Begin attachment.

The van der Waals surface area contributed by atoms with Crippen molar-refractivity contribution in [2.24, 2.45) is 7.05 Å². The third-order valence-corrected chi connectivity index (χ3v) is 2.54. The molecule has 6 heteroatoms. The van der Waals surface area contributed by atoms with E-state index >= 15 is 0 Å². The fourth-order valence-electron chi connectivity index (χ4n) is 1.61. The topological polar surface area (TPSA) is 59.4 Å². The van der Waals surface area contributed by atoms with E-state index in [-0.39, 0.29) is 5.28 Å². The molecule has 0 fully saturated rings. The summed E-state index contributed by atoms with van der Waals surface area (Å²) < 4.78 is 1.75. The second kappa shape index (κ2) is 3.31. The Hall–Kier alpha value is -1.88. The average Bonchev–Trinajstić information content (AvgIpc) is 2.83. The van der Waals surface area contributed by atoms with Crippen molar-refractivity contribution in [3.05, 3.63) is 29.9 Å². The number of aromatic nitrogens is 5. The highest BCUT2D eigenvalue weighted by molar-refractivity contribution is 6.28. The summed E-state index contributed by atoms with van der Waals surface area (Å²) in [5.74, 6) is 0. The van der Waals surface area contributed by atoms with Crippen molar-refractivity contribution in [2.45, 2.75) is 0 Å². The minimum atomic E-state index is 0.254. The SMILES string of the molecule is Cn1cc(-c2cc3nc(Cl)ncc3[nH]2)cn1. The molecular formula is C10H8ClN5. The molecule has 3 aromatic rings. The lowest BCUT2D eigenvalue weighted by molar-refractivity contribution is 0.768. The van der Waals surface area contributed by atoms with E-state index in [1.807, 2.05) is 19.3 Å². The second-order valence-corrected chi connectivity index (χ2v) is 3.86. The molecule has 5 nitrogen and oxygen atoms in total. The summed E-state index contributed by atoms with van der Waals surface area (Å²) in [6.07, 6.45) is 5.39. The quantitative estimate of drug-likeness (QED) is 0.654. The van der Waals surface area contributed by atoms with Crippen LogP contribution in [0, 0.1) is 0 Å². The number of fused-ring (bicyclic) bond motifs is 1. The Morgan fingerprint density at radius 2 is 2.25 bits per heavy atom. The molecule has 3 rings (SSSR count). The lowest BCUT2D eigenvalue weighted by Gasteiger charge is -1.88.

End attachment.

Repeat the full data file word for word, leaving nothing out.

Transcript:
The van der Waals surface area contributed by atoms with Crippen molar-refractivity contribution in [2.24, 2.45) is 7.05 Å². The third-order valence-corrected chi connectivity index (χ3v) is 2.54. The molecule has 6 heteroatoms. The van der Waals surface area contributed by atoms with E-state index >= 15 is 0 Å². The fourth-order valence-electron chi connectivity index (χ4n) is 1.61. The topological polar surface area (TPSA) is 59.4 Å². The van der Waals surface area contributed by atoms with E-state index in [-0.39, 0.29) is 5.28 Å². The molecule has 0 fully saturated rings. The summed E-state index contributed by atoms with van der Waals surface area (Å²) < 4.78 is 1.75. The second kappa shape index (κ2) is 3.31. The Hall–Kier alpha value is -1.88. The average Bonchev–Trinajstić information content (AvgIpc) is 2.83. The van der Waals surface area contributed by atoms with Crippen molar-refractivity contribution in [3.05, 3.63) is 29.9 Å². The number of aromatic nitrogens is 5. The highest BCUT2D eigenvalue weighted by molar-refractivity contribution is 6.28. The summed E-state index contributed by atoms with van der Waals surface area (Å²) in [5.74, 6) is 0. The van der Waals surface area contributed by atoms with Crippen molar-refractivity contribution in [2.45, 2.75) is 0 Å². The minimum atomic E-state index is 0.254. The SMILES string of the molecule is Cn1cc(-c2cc3nc(Cl)ncc3[nH]2)cn1. The molecular formula is C10H8ClN5. The molecule has 3 aromatic rings. The lowest BCUT2D eigenvalue weighted by molar-refractivity contribution is 0.768. The van der Waals surface area contributed by atoms with E-state index in [1.807, 2.05) is 19.3 Å². The second-order valence-corrected chi connectivity index (χ2v) is 3.86. The molecule has 5 nitrogen and oxygen atoms in total. The summed E-state index contributed by atoms with van der Waals surface area (Å²) in [6.07, 6.45) is 5.39. The quantitative estimate of drug-likeness (QED) is 0.654. The van der Waals surface area contributed by atoms with Crippen LogP contribution in [0, 0.1) is 0 Å². The number of fused-ring (bicyclic) bond motifs is 1. The Morgan fingerprint density at radius 2 is 2.25 bits per heavy atom. The molecule has 3 rings (SSSR count). The lowest BCUT2D eigenvalue weighted by Gasteiger charge is -1.88.